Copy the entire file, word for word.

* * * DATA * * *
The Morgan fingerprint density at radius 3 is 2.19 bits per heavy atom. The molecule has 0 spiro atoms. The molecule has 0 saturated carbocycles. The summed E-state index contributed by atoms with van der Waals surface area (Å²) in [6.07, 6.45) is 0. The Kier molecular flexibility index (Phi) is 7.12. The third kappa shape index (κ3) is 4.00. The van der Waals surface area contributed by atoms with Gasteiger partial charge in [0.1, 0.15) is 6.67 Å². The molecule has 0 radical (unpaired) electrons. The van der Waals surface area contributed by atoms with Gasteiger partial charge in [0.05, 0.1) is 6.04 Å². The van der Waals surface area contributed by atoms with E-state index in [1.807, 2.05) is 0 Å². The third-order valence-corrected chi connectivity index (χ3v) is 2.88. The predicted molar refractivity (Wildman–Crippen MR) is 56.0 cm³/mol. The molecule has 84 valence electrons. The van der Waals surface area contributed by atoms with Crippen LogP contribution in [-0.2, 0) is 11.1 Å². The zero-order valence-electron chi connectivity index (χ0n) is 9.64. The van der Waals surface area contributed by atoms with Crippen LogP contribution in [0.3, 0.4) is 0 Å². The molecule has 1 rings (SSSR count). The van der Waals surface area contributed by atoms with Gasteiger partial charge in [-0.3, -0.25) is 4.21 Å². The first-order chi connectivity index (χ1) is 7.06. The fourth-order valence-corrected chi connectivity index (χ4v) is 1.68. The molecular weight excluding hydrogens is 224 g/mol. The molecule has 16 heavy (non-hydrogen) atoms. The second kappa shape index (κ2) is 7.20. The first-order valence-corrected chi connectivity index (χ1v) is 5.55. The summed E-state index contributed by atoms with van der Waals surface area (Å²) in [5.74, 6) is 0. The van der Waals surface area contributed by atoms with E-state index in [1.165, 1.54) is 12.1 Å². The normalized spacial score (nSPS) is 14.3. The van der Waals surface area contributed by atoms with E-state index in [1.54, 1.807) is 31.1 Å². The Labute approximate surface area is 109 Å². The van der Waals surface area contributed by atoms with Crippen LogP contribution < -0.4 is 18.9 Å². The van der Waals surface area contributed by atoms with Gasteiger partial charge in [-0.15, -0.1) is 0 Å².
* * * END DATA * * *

The Morgan fingerprint density at radius 3 is 2.19 bits per heavy atom. The molecule has 0 spiro atoms. The molecule has 0 saturated carbocycles. The summed E-state index contributed by atoms with van der Waals surface area (Å²) in [6.07, 6.45) is 0. The Kier molecular flexibility index (Phi) is 7.12. The third kappa shape index (κ3) is 4.00. The van der Waals surface area contributed by atoms with Gasteiger partial charge in [0.1, 0.15) is 6.67 Å². The molecule has 0 radical (unpaired) electrons. The van der Waals surface area contributed by atoms with Gasteiger partial charge in [0.05, 0.1) is 6.04 Å². The van der Waals surface area contributed by atoms with E-state index in [1.807, 2.05) is 0 Å². The third-order valence-corrected chi connectivity index (χ3v) is 2.88. The predicted molar refractivity (Wildman–Crippen MR) is 56.0 cm³/mol. The molecule has 84 valence electrons. The van der Waals surface area contributed by atoms with Crippen LogP contribution in [-0.2, 0) is 11.1 Å². The zero-order valence-electron chi connectivity index (χ0n) is 9.64. The van der Waals surface area contributed by atoms with Crippen LogP contribution in [0.3, 0.4) is 0 Å². The molecule has 1 rings (SSSR count). The van der Waals surface area contributed by atoms with Gasteiger partial charge in [-0.3, -0.25) is 4.21 Å². The first-order chi connectivity index (χ1) is 7.06. The fourth-order valence-corrected chi connectivity index (χ4v) is 1.68. The molecular weight excluding hydrogens is 224 g/mol. The molecule has 16 heavy (non-hydrogen) atoms. The second kappa shape index (κ2) is 7.20. The first-order valence-corrected chi connectivity index (χ1v) is 5.55. The summed E-state index contributed by atoms with van der Waals surface area (Å²) in [5.74, 6) is 0. The van der Waals surface area contributed by atoms with E-state index in [1.165, 1.54) is 12.1 Å². The normalized spacial score (nSPS) is 14.3. The van der Waals surface area contributed by atoms with E-state index in [1.54, 1.807) is 31.1 Å². The Labute approximate surface area is 109 Å². The van der Waals surface area contributed by atoms with Crippen LogP contribution < -0.4 is 18.9 Å². The van der Waals surface area contributed by atoms with Gasteiger partial charge in [-0.15, -0.1) is 0 Å².